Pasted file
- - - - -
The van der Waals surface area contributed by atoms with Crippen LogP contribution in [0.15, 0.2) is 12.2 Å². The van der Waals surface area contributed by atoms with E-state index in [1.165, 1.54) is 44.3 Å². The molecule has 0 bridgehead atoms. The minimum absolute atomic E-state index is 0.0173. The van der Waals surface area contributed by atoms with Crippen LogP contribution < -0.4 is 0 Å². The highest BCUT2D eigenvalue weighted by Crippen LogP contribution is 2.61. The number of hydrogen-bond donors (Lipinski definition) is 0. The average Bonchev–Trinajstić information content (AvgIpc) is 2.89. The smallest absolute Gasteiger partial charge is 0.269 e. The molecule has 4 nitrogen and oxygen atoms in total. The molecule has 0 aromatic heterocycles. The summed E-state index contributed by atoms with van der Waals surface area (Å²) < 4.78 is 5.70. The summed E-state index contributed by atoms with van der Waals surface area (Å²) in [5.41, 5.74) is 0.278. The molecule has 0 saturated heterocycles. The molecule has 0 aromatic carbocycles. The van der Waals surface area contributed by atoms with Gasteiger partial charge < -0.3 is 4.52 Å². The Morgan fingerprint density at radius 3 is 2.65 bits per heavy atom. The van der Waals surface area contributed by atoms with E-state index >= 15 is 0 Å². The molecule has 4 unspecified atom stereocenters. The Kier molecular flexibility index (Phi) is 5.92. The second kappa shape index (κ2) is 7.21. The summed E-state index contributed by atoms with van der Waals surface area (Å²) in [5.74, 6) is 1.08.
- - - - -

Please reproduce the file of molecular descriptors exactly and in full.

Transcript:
The van der Waals surface area contributed by atoms with Crippen LogP contribution in [0.15, 0.2) is 12.2 Å². The van der Waals surface area contributed by atoms with E-state index in [1.165, 1.54) is 44.3 Å². The molecule has 0 bridgehead atoms. The minimum absolute atomic E-state index is 0.0173. The van der Waals surface area contributed by atoms with Crippen LogP contribution < -0.4 is 0 Å². The highest BCUT2D eigenvalue weighted by Crippen LogP contribution is 2.61. The number of hydrogen-bond donors (Lipinski definition) is 0. The average Bonchev–Trinajstić information content (AvgIpc) is 2.89. The smallest absolute Gasteiger partial charge is 0.269 e. The molecule has 4 nitrogen and oxygen atoms in total. The molecule has 0 aromatic heterocycles. The summed E-state index contributed by atoms with van der Waals surface area (Å²) < 4.78 is 5.70. The summed E-state index contributed by atoms with van der Waals surface area (Å²) in [5.41, 5.74) is 0.278. The molecule has 0 saturated heterocycles. The molecule has 0 aromatic carbocycles. The van der Waals surface area contributed by atoms with Gasteiger partial charge < -0.3 is 4.52 Å². The Morgan fingerprint density at radius 3 is 2.65 bits per heavy atom. The van der Waals surface area contributed by atoms with E-state index >= 15 is 0 Å². The molecule has 4 unspecified atom stereocenters. The Kier molecular flexibility index (Phi) is 5.92. The second kappa shape index (κ2) is 7.21. The summed E-state index contributed by atoms with van der Waals surface area (Å²) in [5.74, 6) is 1.08.